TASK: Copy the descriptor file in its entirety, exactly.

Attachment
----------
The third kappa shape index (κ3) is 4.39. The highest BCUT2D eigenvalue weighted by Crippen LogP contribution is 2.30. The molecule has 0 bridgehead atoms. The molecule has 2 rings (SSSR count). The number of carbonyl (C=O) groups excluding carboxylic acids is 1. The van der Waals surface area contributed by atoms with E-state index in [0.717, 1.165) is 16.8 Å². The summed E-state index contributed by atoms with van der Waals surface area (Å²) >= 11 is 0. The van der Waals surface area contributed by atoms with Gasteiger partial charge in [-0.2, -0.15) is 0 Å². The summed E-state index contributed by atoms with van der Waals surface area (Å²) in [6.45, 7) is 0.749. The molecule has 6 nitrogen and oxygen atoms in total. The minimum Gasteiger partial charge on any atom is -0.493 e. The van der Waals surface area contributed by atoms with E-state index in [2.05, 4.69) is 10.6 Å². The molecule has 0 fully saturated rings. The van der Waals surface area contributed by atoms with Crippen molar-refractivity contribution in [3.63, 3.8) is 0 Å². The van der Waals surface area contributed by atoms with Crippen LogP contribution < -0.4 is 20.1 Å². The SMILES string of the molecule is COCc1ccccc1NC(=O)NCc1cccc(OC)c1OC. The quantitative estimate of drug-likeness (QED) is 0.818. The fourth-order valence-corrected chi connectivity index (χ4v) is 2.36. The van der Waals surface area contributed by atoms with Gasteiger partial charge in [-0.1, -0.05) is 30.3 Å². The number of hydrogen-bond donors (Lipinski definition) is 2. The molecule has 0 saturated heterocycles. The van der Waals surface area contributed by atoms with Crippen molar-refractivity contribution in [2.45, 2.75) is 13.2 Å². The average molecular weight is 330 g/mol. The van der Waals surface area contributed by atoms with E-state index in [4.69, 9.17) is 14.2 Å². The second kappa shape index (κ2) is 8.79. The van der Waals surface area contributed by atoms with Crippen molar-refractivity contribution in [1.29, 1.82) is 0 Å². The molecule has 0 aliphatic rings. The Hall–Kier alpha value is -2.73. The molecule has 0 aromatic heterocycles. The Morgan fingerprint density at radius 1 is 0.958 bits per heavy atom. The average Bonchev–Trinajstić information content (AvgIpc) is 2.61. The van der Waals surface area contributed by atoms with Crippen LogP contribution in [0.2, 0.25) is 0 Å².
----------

The third kappa shape index (κ3) is 4.39. The highest BCUT2D eigenvalue weighted by Crippen LogP contribution is 2.30. The molecule has 0 bridgehead atoms. The molecule has 2 rings (SSSR count). The number of carbonyl (C=O) groups excluding carboxylic acids is 1. The van der Waals surface area contributed by atoms with E-state index in [0.717, 1.165) is 16.8 Å². The summed E-state index contributed by atoms with van der Waals surface area (Å²) >= 11 is 0. The van der Waals surface area contributed by atoms with Gasteiger partial charge in [-0.2, -0.15) is 0 Å². The summed E-state index contributed by atoms with van der Waals surface area (Å²) in [6.45, 7) is 0.749. The molecule has 6 nitrogen and oxygen atoms in total. The minimum Gasteiger partial charge on any atom is -0.493 e. The van der Waals surface area contributed by atoms with E-state index in [2.05, 4.69) is 10.6 Å². The molecule has 0 fully saturated rings. The van der Waals surface area contributed by atoms with Crippen molar-refractivity contribution in [3.63, 3.8) is 0 Å². The van der Waals surface area contributed by atoms with Crippen LogP contribution < -0.4 is 20.1 Å². The SMILES string of the molecule is COCc1ccccc1NC(=O)NCc1cccc(OC)c1OC. The quantitative estimate of drug-likeness (QED) is 0.818. The fourth-order valence-corrected chi connectivity index (χ4v) is 2.36. The van der Waals surface area contributed by atoms with Gasteiger partial charge in [-0.1, -0.05) is 30.3 Å². The number of hydrogen-bond donors (Lipinski definition) is 2. The molecule has 0 saturated heterocycles. The van der Waals surface area contributed by atoms with Crippen molar-refractivity contribution in [2.45, 2.75) is 13.2 Å². The average molecular weight is 330 g/mol. The van der Waals surface area contributed by atoms with E-state index in [4.69, 9.17) is 14.2 Å². The second kappa shape index (κ2) is 8.79. The van der Waals surface area contributed by atoms with Crippen molar-refractivity contribution in [1.29, 1.82) is 0 Å². The molecule has 0 aliphatic rings. The Hall–Kier alpha value is -2.73. The molecule has 0 aromatic heterocycles. The Morgan fingerprint density at radius 1 is 0.958 bits per heavy atom. The average Bonchev–Trinajstić information content (AvgIpc) is 2.61. The van der Waals surface area contributed by atoms with Crippen LogP contribution in [0.2, 0.25) is 0 Å².